Two months before he was murdered, Dr. Martin Luther King, Jr. preached a sermon on "The Drum Major Instinct." He began with the text in Mark 10:35-41, in which James and John asked Jesus if they will be given the right to sit at his right and left hands in glory. Instead of rebuking them, Jesus said this honor was not his to give, and concluded
[W]hosoever will be great among you, shall be your servant: and whosoever of you will be the chiefest, shall be servant of all.Dr. King then observed,
[W]e must understand that we have some of the same James and John qualities. And there is deep down within all of us an instinct. It's a kind of drum major instinct—a desire to be out front, a desire to lead the parade, a desire to be first. And it is something that runs the whole gamut of life.He then illustrated ways that instinct affects us badly: through competitive consumerism that leads us to live beyond our means; by bragging, name-dropping, and spreading pernicious gossip; by anti-social behavior meant to attract attention; and by a "snobbish exclusivism," including racial prejudice, which, he ruefully observed, is found in some churches.
Like Jesus, Dr. King did not condemn this "drum major instinct." Instead, he said, it should be re-directed in a positive way:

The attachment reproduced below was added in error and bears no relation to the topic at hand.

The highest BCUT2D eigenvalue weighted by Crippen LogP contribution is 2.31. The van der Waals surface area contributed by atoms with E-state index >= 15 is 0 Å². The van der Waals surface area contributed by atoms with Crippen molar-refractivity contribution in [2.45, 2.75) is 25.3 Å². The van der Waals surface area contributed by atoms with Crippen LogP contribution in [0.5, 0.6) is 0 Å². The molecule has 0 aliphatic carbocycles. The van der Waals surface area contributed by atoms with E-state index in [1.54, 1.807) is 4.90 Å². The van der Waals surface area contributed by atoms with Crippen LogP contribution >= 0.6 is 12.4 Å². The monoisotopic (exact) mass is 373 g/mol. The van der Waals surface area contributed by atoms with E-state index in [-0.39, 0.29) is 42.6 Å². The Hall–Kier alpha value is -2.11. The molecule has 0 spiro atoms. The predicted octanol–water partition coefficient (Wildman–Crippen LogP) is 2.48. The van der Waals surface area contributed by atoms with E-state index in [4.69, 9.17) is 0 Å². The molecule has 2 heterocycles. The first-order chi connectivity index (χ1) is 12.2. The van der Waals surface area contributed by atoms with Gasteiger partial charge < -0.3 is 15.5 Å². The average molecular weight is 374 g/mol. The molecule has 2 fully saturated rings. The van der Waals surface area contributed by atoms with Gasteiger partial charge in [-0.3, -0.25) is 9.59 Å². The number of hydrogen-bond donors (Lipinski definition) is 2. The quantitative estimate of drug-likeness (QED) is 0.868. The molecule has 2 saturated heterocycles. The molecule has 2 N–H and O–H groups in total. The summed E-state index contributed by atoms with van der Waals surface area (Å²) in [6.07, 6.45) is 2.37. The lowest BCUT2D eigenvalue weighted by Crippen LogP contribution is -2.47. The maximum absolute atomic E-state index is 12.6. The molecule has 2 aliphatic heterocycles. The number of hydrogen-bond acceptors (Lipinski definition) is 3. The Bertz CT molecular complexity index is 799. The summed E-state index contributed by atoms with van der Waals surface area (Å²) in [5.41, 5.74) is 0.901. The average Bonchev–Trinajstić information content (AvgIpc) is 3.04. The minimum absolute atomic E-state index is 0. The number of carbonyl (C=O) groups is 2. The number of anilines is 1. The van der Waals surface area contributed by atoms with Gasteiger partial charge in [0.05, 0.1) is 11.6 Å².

And so Jesus gave us a new norm of greatness. If you want to be important—wonderful. If you want to be recognized—wonderful. If you want to be great—wonderful. But recognize that he who is greatest among you shall be your servant. That's a new definition of greatness.At the conclusion of the sermon, he said:
Yes, Jesus, I want to be on your right or your left side, not for any selfish reason. I want to be on your right or your left side, not in terms of some political kingdom or ambition. But I just want to be there in love and in justice and in truth and in commitment to others, so that we can make of this old world a new world.Just before these final words, he quoted from the lyrics of "Then My Living Will Not Be In Vain," sung here by Patti LaBelle: Ms. LaBelle sang this as a tribute to Oseola McCarty, a washerwoman who, following a life of hard work and thrift, was able to leave a bequest of $150,000 to the University of Southern Mississippi.
You can read the full text of Dr. King's sermon here and hear a recording here.
Dr. King photo: File photo-Public Domain.